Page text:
Expected publication: March 1st, 2016
Publisher: Katherine Tegen Books
The last thing sixteen-year-old Jamie Watson–writer and great-great-grandson of the John Watson–wants is a rugby scholarship to Sherringford, a Connecticut prep school just an hour away from his estranged father. But that’s not the only complication: Sherringford is also home to Charlotte Holmes, the famous detective’s enigmatic, fiercely independent great-great-granddaughter, who’s inherited not just his genius but also his vices, volatile temperament, and expertly hidden vulnerability. Charlotte has been the object of his fascination for as long as he can remember–but from the moment they meet, there’s a tense energy between them, and they seem more destined to be rivals than anything else.
Then a Sherringford student dies under suspicious circumstances ripped straight from the most terrifying of the Holmes stories, and Jamie and Charlotte become the prime suspects. Convinced they’re being framed, they must race against the police to conduct their own investigation. As danger mounts, it becomes clear that nowhere is safe and the only people they can trust are each other.
Equal parts tender, thrilling, and hilarious, A Study in Charlotte is the first in a trilogy brimming with wit and edge-of-the-seat suspense.
Overall, I thought the story was very good. It took me maybe forty, fifty pages to really get into it, but after that I didn't feel like the action lagged at all. Even if they weren't running through the streets to chase someone down, I was completely entertained.
I loved Charlotte's character, too. She felt like a descendant of Sherlock Holmes, down to her speech pattern, but she wasn't a copycat. She had a drug addiction, just like Sherlock, and played the violin beautifully. But she was also more emotional, I think. She got more attached to people, even though she viewed it as a "weakness," but it just made her more endearing. I found myself actually cringing every time I thought she was in danger.
This book was a mystery that didn't cut any corners and, though it was somewhat confusing, made total sense once you got to the big reveal. Well . . . I had to take a minute and reread once or twice to make sure it completely sank in, but then it made sense. It was as confusing as you'd expect a Sherlock Holmes story to be. I didn't feel like the author cheated me out of something by tossing me all these red herrings.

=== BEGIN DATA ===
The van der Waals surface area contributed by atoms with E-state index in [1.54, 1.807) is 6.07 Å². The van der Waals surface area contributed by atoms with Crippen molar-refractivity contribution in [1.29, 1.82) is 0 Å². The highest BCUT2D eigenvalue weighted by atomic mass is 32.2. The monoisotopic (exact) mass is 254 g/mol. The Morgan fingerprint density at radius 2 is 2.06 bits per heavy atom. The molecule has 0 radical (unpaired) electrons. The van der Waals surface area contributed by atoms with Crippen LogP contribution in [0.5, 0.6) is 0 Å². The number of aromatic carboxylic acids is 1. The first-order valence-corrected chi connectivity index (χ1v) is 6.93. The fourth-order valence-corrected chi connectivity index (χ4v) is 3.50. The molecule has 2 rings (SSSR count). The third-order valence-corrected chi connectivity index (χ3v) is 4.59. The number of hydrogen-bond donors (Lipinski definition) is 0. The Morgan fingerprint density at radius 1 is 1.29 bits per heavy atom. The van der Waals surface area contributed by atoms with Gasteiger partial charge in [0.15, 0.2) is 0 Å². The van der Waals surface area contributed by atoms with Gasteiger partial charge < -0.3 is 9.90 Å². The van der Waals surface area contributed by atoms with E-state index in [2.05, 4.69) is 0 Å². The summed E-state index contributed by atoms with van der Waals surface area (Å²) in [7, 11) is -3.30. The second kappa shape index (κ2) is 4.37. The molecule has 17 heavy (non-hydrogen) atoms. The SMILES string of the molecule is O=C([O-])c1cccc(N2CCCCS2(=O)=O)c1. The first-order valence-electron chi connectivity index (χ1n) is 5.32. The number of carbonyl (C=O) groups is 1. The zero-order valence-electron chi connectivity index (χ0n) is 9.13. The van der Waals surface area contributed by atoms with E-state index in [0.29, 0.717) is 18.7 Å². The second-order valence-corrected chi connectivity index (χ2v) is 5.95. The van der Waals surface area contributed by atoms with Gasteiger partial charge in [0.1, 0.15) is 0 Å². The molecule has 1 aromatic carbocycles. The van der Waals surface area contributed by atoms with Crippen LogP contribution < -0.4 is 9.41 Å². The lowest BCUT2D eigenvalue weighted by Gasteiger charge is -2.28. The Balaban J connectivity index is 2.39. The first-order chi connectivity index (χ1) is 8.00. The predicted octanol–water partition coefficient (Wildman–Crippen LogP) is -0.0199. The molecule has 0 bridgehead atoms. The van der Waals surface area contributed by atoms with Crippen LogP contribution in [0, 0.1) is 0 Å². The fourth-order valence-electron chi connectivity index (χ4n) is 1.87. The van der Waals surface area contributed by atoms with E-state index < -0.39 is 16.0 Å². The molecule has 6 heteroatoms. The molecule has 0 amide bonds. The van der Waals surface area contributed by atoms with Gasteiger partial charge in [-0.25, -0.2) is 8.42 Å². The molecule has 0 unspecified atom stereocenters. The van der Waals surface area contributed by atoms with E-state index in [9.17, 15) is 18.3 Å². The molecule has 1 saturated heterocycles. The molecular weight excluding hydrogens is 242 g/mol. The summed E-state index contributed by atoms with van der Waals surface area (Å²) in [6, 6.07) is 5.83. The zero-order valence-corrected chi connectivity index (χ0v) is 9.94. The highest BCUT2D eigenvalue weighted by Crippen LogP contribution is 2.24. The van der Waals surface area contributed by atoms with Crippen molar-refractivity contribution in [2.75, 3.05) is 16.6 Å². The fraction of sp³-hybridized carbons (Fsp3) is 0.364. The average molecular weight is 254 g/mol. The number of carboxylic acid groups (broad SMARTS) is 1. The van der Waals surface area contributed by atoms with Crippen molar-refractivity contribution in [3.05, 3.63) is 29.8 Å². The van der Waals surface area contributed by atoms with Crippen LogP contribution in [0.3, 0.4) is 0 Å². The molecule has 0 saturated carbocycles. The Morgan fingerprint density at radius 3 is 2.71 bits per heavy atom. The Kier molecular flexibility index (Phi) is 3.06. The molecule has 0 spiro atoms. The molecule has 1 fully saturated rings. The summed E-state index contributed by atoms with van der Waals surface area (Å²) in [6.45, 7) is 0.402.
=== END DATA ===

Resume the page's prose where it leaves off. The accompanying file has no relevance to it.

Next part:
The only parts of the story that didn't sit right with me were 1. Jamie's character, 2. A side plot that felt thrown in, and 3. The matter of Sir Arthur Conan Doyle. Let me expand on these.
Jamie was bland! I didn't dislike him, per se, but . . . if it hadn't been for Charlotte, I wouldn't have really been able to root for him, either. He didn't have much of a personality, it was like his entire character depended on his relationship with Charlotte. I usually have a really hard time when I can't connect with the main character in some way, but the story mostly made up for it.
That side plot . . . *headdesks repeatedly* What even?! I was SO CONFUSED when I realized what had happened, and even then it took me several pages to recover from it. It didn't have anything to do with the main story at all! It felt like one of those bombs an author drops during NaNoWriMo just for the sake of bumping up her word count by a couple thousand words, and then forgot to edit out when sending the book in for publication. (For those of you who have read the book, I hope you know what side plot I'm talking about, because I'm dying to talk about it with someone. Was it just me and I totally missed something about it, or did anyone else agree?)
Apparently Cait and I had the same thoughts with this one, but toward the beginning of the book, you find out that the Sherlock Holmes stories are true and that Holmes and Watson were real people. So far so good, right? But then they go on to mention that Sir Arthur Conan Doyle was still the one who wrote the books, when during every other part of the story it would seem like John Watson did . . . huh??
And they NEVER EXPLAIN how this makes sense. Not a huge deal, but still something I thought should've been worked out more.
So to sum it up, it's a fun read, especially great for a gray day when you're stuck inside with a blanket and a book. But definitely read it for the plot and not so much the characters, since the only one I really liked was Charlotte.
Have you read A Study in Charlotte? What did you think? And what are your favorite retellings, Sherlock Holmes or otherwise? Leave a comment!